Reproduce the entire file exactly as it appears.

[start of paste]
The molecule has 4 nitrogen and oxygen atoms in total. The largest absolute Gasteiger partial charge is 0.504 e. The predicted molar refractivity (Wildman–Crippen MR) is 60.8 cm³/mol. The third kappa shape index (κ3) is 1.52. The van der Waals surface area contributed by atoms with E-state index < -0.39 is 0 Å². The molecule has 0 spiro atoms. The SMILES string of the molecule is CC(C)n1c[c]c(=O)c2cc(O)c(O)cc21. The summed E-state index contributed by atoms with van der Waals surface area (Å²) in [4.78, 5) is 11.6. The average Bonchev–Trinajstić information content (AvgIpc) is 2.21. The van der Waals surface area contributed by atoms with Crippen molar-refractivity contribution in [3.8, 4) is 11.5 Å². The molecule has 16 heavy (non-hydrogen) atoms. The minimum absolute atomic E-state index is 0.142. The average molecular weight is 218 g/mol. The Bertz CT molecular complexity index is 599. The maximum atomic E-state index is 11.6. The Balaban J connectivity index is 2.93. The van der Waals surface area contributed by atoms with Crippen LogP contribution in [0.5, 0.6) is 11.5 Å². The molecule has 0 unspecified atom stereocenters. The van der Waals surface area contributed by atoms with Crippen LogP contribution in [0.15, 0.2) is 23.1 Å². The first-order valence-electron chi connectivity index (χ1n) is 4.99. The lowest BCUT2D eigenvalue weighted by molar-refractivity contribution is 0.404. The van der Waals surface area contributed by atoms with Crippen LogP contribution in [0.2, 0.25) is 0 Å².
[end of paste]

The molecule has 4 nitrogen and oxygen atoms in total. The largest absolute Gasteiger partial charge is 0.504 e. The predicted molar refractivity (Wildman–Crippen MR) is 60.8 cm³/mol. The third kappa shape index (κ3) is 1.52. The van der Waals surface area contributed by atoms with E-state index < -0.39 is 0 Å². The molecule has 0 spiro atoms. The SMILES string of the molecule is CC(C)n1c[c]c(=O)c2cc(O)c(O)cc21. The summed E-state index contributed by atoms with van der Waals surface area (Å²) in [4.78, 5) is 11.6. The average Bonchev–Trinajstić information content (AvgIpc) is 2.21. The van der Waals surface area contributed by atoms with Crippen molar-refractivity contribution in [3.8, 4) is 11.5 Å². The molecule has 16 heavy (non-hydrogen) atoms. The minimum absolute atomic E-state index is 0.142. The average molecular weight is 218 g/mol. The Bertz CT molecular complexity index is 599. The maximum atomic E-state index is 11.6. The Balaban J connectivity index is 2.93. The van der Waals surface area contributed by atoms with Crippen LogP contribution in [0.5, 0.6) is 11.5 Å². The molecule has 0 unspecified atom stereocenters. The van der Waals surface area contributed by atoms with Crippen LogP contribution in [0.15, 0.2) is 23.1 Å². The first-order valence-electron chi connectivity index (χ1n) is 4.99. The lowest BCUT2D eigenvalue weighted by molar-refractivity contribution is 0.404. The van der Waals surface area contributed by atoms with Crippen LogP contribution in [0.2, 0.25) is 0 Å².